Ricky Gervais has never been one to shy away from tough topics. Whether he’s making shock-value jokes in standup or subjecting his sitcom characters to constant ridicule, Gervais is constantly finding new ways to test the boundaries of comedy. His new series After Life is no exception.
If you aren’t aware of what After Life is… well I don’t blame you because Netflix has been pumping out new originals left and right, and frankly it’s getting hard to keep track. This show from comedy veteran Gervais was released worldwide last month, and while I first at didn’t see anything all that novel about it, I began to catch myself thinking about it quite a lot. I realized that it’s the kind of story that demands to be sat with and thought about.
Very few programs portray grief in the same vein as After Life, which follows a man, Tony, who lost his wife to cancer. Though straightforward as this may seem, it actually gets much more complicated. After Life is about a man suffering from lasting, longterm grief, who is incredibly depressed, abusing substances, and constantly on the verge of suicide… but the show’s a comedy. Only Gervais could pull something like that off.
There’s a couple tricks that make it work — for one, the show is overly stylized to make Tony’s world as visually clean and picturesque as possible. It’s the kind of place that one couldn’t possibly be upset in, but of course Tony is. Amidst the pleasantry of the visuals, the cast of characters in the town are pitiful beyond reason. Seeing how useless and miserable the people around him are, Tony declares that he’s going to do and say whatever he wants because nothing matters, which results in his bursts of aggression, attacking innocent people who are just going about their lives.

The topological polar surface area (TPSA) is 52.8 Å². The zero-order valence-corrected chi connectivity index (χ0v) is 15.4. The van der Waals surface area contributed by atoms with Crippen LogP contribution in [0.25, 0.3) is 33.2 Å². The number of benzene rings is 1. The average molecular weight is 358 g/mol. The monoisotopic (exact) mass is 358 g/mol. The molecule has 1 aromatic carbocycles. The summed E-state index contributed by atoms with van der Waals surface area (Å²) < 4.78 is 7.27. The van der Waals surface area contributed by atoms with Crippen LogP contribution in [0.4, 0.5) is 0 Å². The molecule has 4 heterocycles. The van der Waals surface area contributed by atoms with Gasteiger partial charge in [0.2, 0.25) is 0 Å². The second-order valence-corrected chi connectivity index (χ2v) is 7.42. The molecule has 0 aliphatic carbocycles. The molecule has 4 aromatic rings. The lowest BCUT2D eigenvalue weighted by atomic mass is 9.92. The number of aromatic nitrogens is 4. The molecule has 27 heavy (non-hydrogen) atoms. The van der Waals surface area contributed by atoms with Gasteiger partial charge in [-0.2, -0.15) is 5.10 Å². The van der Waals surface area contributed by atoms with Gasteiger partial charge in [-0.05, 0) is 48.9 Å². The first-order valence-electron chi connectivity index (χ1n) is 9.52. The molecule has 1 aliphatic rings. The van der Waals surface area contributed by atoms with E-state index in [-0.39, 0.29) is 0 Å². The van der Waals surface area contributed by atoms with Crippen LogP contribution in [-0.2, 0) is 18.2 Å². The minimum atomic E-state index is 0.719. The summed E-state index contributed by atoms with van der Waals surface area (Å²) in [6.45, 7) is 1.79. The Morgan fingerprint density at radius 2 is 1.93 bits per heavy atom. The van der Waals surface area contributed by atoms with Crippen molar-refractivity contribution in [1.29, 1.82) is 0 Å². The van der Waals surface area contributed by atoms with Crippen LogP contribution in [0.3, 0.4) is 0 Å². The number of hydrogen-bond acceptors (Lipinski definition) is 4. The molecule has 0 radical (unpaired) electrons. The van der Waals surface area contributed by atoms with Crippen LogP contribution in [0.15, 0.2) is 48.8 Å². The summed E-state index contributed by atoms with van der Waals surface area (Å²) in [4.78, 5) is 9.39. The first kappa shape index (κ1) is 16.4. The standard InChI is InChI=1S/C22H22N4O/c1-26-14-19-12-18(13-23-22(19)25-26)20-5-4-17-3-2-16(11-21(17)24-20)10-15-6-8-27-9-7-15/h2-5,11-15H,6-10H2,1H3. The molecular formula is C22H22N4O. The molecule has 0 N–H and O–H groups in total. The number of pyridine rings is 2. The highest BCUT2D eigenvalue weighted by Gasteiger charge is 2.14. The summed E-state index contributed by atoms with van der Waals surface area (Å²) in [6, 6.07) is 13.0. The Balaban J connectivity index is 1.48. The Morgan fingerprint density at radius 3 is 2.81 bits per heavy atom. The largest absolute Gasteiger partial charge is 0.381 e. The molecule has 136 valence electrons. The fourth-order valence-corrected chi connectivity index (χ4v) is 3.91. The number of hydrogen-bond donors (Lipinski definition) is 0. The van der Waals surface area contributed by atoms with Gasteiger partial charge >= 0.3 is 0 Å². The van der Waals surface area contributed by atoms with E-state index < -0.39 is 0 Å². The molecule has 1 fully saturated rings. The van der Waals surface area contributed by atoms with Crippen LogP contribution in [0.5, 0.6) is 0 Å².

But that is what grief does — it completely changes a person’s perspective on life. It causes people to question what every waking moment means to them. Tony is someone who says what everyone has been thinking, simply because he finds no reason to hold it back.
The show is not melancholy though. It has its devastating moments, yes, but it remains hopeful. Part of the job of an audience watching a character who believes he has nothing to live for is to find one for him, and Gervais takes viewers through the journey with an astounding grace.
After Life is different. It makes you think about life and death and the thin veil between them in a new way. It’s not just heartbreaking, and it’s not just funny. It’s heartbreakingly funny.
Tell Us: Have you seen After Life? Tell us your thoughts!